For nearly 40 years, Seventh-day Adventist Kinship International has worked worldwide with current and former Seventh-day Adventist lesbian, gay, bisexual, transgender, and intersex people and their families, friends, and allies.
Adventist Kinship members today are as diverse as the rest of the Adventist community. What we share is the conviction that God loves all His children equally and unconditionally, no matter our gender identity or sexual orientation.* God created each of us with the healthy desire for companionship (e.g. Gen. 2:18), and He uses our social and intimate relationships to teach us what daily lives of love and self-sacrifice look like (e.g. Eph. 5:1-2; 1 Jn. 4:11-12; Col. 3:12-14; 1 Cor. 13).
From Colin Cook’s Quest Learning Center and Homosexuals Anonymous (1980) to today’s Coming Out Ministries, the Seventh-day Adventist church has subsidized or promoted reparative or change “therapy” and so-called “ex-gay” ministries that target vulnerable LGBTI people, same gender couples, and the congregations they participate in.
Adventist Kinship members who’ve graduated from these ministries know their teachings and accounts of abuse, addiction, and “change” through spirituality or divine intervention. We also know these ministries’ outcomes all too well. We will never confuse destructive patterns of substance abuse, domestic violence, or sex addiction with a person’s underlying gender or sexual orientation, and we’re happy for those who, with therapy, have lessened their distress about who they are. Having picked up the pieces these ministries left behind, however, we also know that “interventions” based on treating non-heterosexual orientations as essentially sinful, deviant, or inferior have devastating psychological, relational, and spiritual impacts on youth and adults alike.
We appreciate the consensus of the American Medical Association (2003), National Association of Social Workers (2000), American Psychiatric Association (1998), American Psychological Association (1997), and the American Academy of Pediatrics (1993): non-heterosexual orientations are not in themselves a problem and so do not merit therapy, suppression, or change. These clinical professionals, medics, and scientists have learned from study what SDA Kinship members have learned from experience.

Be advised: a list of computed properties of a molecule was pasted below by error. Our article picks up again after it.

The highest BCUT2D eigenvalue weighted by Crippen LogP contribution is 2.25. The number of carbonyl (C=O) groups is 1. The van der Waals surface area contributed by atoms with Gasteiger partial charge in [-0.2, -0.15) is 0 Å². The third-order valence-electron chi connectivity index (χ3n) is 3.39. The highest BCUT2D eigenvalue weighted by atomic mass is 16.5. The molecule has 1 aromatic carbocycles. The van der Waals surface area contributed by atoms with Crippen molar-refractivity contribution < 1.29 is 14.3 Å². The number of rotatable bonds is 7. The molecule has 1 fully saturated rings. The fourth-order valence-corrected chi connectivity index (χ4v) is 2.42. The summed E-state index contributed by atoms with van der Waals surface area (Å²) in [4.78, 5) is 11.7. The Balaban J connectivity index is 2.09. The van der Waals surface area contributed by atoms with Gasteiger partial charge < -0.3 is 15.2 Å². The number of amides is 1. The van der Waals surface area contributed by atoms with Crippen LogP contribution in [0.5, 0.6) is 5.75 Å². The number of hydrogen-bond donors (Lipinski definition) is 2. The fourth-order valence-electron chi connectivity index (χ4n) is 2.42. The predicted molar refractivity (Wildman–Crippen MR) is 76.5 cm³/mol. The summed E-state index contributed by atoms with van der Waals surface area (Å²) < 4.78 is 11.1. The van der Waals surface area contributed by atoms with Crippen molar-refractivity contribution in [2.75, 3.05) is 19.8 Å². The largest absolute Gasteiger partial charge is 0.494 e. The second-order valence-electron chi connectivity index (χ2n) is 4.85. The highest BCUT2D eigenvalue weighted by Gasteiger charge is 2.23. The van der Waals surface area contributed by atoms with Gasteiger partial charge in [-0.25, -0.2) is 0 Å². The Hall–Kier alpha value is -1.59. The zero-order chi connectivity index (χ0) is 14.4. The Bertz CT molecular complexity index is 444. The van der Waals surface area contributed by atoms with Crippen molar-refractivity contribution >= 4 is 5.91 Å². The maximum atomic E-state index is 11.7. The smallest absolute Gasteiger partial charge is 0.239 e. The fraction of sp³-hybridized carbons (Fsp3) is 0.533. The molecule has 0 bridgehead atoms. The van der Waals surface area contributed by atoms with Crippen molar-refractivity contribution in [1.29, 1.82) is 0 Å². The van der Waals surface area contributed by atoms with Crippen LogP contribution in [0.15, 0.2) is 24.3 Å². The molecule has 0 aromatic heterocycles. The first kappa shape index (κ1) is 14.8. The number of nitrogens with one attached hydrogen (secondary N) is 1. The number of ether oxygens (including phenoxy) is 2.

Because of God’s work in our lives and families, our knowledge of change organizations, and our experiences with thousands of LGBTI and heterosexual people since 1976, we encourage our members to accept their baseline orientation, and we affirm loving, committed same gender or mixed gender relationships for members who choose them. At a recent Kinship conference, we celebrated the 50th anniversary of one same gender couple—not because of their gender or orientation but because they’ve sustained a time-tested relationship of loyalty, mutual care, and healthy affection, and they’ve done this despite persistent demonization from their religious community.
We respect our members enough to honor their consciences about their faith and what they believe God requires of them in this life. Some have chosen committed relationships, some have built families with children, and others are celibate; all must be convinced in their own mind as the Lord leads them. Whatever our members and friends choose, we believe love is worth celebrating, and we support all of them as they grow in grace.
*Gender identity is a person's deeply felt psychological sense of whether or how they fit into cultural gender categories. This identification may or may not correspond to the person's designated sex at birth. (APA. 2011. “Definition of Terms” http://www.apa.org/pi/lgbt/resources/sexuality-definitions.pdf)
Sexual orientation is an enduring pattern of affectional, romantic, and/or sexual attraction to men, women, or people of either gender. Heterosexual, gay and lesbian, bisexual orientations are three of the most common. (APA. 2008. “Sexual Orientation” http://www.apa.org/helpcenter/sexual-orientation.aspx)